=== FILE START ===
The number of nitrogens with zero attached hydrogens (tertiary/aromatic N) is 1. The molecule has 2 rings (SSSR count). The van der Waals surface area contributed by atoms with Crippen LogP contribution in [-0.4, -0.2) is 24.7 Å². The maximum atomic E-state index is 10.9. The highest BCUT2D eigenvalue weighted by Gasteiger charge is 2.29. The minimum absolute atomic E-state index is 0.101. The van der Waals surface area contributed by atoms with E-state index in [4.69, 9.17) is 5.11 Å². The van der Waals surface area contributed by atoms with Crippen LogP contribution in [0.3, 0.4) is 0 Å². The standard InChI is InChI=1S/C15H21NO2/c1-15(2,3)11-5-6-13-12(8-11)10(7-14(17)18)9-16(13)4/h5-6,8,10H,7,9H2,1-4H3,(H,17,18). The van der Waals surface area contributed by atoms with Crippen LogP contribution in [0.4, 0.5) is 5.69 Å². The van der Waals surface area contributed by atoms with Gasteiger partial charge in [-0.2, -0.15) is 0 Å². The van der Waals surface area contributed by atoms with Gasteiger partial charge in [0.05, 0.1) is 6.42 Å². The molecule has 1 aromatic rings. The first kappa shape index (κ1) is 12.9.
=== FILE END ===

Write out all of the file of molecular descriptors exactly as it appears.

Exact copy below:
The number of nitrogens with zero attached hydrogens (tertiary/aromatic N) is 1. The molecule has 2 rings (SSSR count). The van der Waals surface area contributed by atoms with Crippen LogP contribution in [-0.4, -0.2) is 24.7 Å². The maximum atomic E-state index is 10.9. The highest BCUT2D eigenvalue weighted by Gasteiger charge is 2.29. The minimum absolute atomic E-state index is 0.101. The van der Waals surface area contributed by atoms with E-state index in [4.69, 9.17) is 5.11 Å². The van der Waals surface area contributed by atoms with Crippen LogP contribution in [0.3, 0.4) is 0 Å². The standard InChI is InChI=1S/C15H21NO2/c1-15(2,3)11-5-6-13-12(8-11)10(7-14(17)18)9-16(13)4/h5-6,8,10H,7,9H2,1-4H3,(H,17,18). The van der Waals surface area contributed by atoms with Crippen LogP contribution in [0.4, 0.5) is 5.69 Å². The van der Waals surface area contributed by atoms with Gasteiger partial charge in [-0.2, -0.15) is 0 Å². The van der Waals surface area contributed by atoms with Gasteiger partial charge in [0.05, 0.1) is 6.42 Å². The molecule has 1 aromatic rings. The first kappa shape index (κ1) is 12.9.